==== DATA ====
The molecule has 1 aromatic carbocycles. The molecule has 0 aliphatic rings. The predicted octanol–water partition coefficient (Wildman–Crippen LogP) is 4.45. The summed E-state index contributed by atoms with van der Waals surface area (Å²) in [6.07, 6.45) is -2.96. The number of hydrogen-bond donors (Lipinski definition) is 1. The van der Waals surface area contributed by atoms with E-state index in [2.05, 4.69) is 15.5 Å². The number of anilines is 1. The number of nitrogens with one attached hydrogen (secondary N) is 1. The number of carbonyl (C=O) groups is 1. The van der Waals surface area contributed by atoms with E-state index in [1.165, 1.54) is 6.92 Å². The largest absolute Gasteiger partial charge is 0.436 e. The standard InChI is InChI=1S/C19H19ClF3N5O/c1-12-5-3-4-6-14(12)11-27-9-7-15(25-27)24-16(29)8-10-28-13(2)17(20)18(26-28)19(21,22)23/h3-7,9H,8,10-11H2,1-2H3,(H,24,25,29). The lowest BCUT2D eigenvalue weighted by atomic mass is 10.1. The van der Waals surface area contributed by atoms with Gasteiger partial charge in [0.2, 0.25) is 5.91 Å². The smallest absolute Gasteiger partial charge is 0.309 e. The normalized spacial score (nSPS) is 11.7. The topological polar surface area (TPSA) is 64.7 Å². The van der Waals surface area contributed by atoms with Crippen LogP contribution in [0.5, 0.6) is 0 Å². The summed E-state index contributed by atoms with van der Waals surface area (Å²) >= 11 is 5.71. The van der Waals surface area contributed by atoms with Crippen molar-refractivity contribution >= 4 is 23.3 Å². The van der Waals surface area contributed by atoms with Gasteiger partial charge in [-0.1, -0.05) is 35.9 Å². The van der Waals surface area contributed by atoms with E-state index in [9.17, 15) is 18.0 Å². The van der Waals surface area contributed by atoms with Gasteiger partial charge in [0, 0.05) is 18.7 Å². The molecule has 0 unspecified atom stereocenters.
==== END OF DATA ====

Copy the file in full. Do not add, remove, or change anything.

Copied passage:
The molecule has 1 aromatic carbocycles. The molecule has 0 aliphatic rings. The predicted octanol–water partition coefficient (Wildman–Crippen LogP) is 4.45. The summed E-state index contributed by atoms with van der Waals surface area (Å²) in [6.07, 6.45) is -2.96. The number of hydrogen-bond donors (Lipinski definition) is 1. The van der Waals surface area contributed by atoms with E-state index in [2.05, 4.69) is 15.5 Å². The number of anilines is 1. The number of nitrogens with one attached hydrogen (secondary N) is 1. The number of carbonyl (C=O) groups is 1. The van der Waals surface area contributed by atoms with E-state index in [1.165, 1.54) is 6.92 Å². The largest absolute Gasteiger partial charge is 0.436 e. The standard InChI is InChI=1S/C19H19ClF3N5O/c1-12-5-3-4-6-14(12)11-27-9-7-15(25-27)24-16(29)8-10-28-13(2)17(20)18(26-28)19(21,22)23/h3-7,9H,8,10-11H2,1-2H3,(H,24,25,29). The lowest BCUT2D eigenvalue weighted by atomic mass is 10.1. The van der Waals surface area contributed by atoms with Gasteiger partial charge in [0.2, 0.25) is 5.91 Å². The smallest absolute Gasteiger partial charge is 0.309 e. The normalized spacial score (nSPS) is 11.7. The topological polar surface area (TPSA) is 64.7 Å². The van der Waals surface area contributed by atoms with Crippen LogP contribution in [0.5, 0.6) is 0 Å². The summed E-state index contributed by atoms with van der Waals surface area (Å²) >= 11 is 5.71. The van der Waals surface area contributed by atoms with Crippen molar-refractivity contribution >= 4 is 23.3 Å². The van der Waals surface area contributed by atoms with Gasteiger partial charge in [-0.1, -0.05) is 35.9 Å². The van der Waals surface area contributed by atoms with E-state index in [9.17, 15) is 18.0 Å². The van der Waals surface area contributed by atoms with Gasteiger partial charge in [0, 0.05) is 18.7 Å². The molecule has 0 unspecified atom stereocenters.